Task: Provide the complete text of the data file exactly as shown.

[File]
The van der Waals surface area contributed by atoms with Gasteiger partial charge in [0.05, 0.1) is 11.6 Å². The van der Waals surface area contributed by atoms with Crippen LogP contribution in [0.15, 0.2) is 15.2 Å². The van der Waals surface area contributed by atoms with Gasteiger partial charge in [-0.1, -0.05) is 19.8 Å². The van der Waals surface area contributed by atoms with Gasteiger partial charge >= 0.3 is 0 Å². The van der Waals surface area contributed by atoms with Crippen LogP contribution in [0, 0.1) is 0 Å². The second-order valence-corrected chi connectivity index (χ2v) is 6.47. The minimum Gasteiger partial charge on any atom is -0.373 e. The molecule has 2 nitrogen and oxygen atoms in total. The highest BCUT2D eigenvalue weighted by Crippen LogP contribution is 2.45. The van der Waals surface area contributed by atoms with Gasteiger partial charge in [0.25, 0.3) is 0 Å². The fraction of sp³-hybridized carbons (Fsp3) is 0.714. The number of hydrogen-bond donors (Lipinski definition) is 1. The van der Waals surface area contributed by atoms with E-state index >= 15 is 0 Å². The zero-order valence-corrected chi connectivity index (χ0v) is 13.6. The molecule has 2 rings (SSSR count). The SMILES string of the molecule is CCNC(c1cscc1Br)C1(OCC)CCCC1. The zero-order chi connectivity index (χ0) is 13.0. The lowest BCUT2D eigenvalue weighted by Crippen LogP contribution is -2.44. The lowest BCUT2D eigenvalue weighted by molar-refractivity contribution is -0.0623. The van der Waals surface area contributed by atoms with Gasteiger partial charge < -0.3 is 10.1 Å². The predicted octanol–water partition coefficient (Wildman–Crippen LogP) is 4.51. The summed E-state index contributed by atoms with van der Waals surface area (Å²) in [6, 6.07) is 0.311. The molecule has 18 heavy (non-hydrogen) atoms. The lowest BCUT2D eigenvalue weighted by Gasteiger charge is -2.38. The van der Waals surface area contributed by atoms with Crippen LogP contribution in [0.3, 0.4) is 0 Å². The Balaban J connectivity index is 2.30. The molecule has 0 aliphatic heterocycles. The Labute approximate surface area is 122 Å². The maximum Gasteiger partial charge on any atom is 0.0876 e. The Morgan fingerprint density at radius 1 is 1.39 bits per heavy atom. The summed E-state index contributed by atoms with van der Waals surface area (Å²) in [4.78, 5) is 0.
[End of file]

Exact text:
The van der Waals surface area contributed by atoms with Gasteiger partial charge in [0.05, 0.1) is 11.6 Å². The van der Waals surface area contributed by atoms with Crippen LogP contribution in [0.15, 0.2) is 15.2 Å². The van der Waals surface area contributed by atoms with Gasteiger partial charge in [-0.1, -0.05) is 19.8 Å². The van der Waals surface area contributed by atoms with Gasteiger partial charge >= 0.3 is 0 Å². The van der Waals surface area contributed by atoms with Crippen LogP contribution in [0, 0.1) is 0 Å². The second-order valence-corrected chi connectivity index (χ2v) is 6.47. The minimum Gasteiger partial charge on any atom is -0.373 e. The molecule has 2 nitrogen and oxygen atoms in total. The highest BCUT2D eigenvalue weighted by Crippen LogP contribution is 2.45. The van der Waals surface area contributed by atoms with Gasteiger partial charge in [0.25, 0.3) is 0 Å². The fraction of sp³-hybridized carbons (Fsp3) is 0.714. The number of hydrogen-bond donors (Lipinski definition) is 1. The van der Waals surface area contributed by atoms with E-state index >= 15 is 0 Å². The zero-order valence-corrected chi connectivity index (χ0v) is 13.6. The molecule has 2 rings (SSSR count). The SMILES string of the molecule is CCNC(c1cscc1Br)C1(OCC)CCCC1. The zero-order chi connectivity index (χ0) is 13.0. The lowest BCUT2D eigenvalue weighted by Crippen LogP contribution is -2.44. The lowest BCUT2D eigenvalue weighted by molar-refractivity contribution is -0.0623. The van der Waals surface area contributed by atoms with Gasteiger partial charge < -0.3 is 10.1 Å². The predicted octanol–water partition coefficient (Wildman–Crippen LogP) is 4.51. The summed E-state index contributed by atoms with van der Waals surface area (Å²) in [6, 6.07) is 0.311. The molecule has 18 heavy (non-hydrogen) atoms. The lowest BCUT2D eigenvalue weighted by Gasteiger charge is -2.38. The van der Waals surface area contributed by atoms with Crippen LogP contribution in [0.3, 0.4) is 0 Å². The Balaban J connectivity index is 2.30. The molecule has 0 aliphatic heterocycles. The Labute approximate surface area is 122 Å². The maximum Gasteiger partial charge on any atom is 0.0876 e. The Morgan fingerprint density at radius 1 is 1.39 bits per heavy atom. The summed E-state index contributed by atoms with van der Waals surface area (Å²) in [4.78, 5) is 0.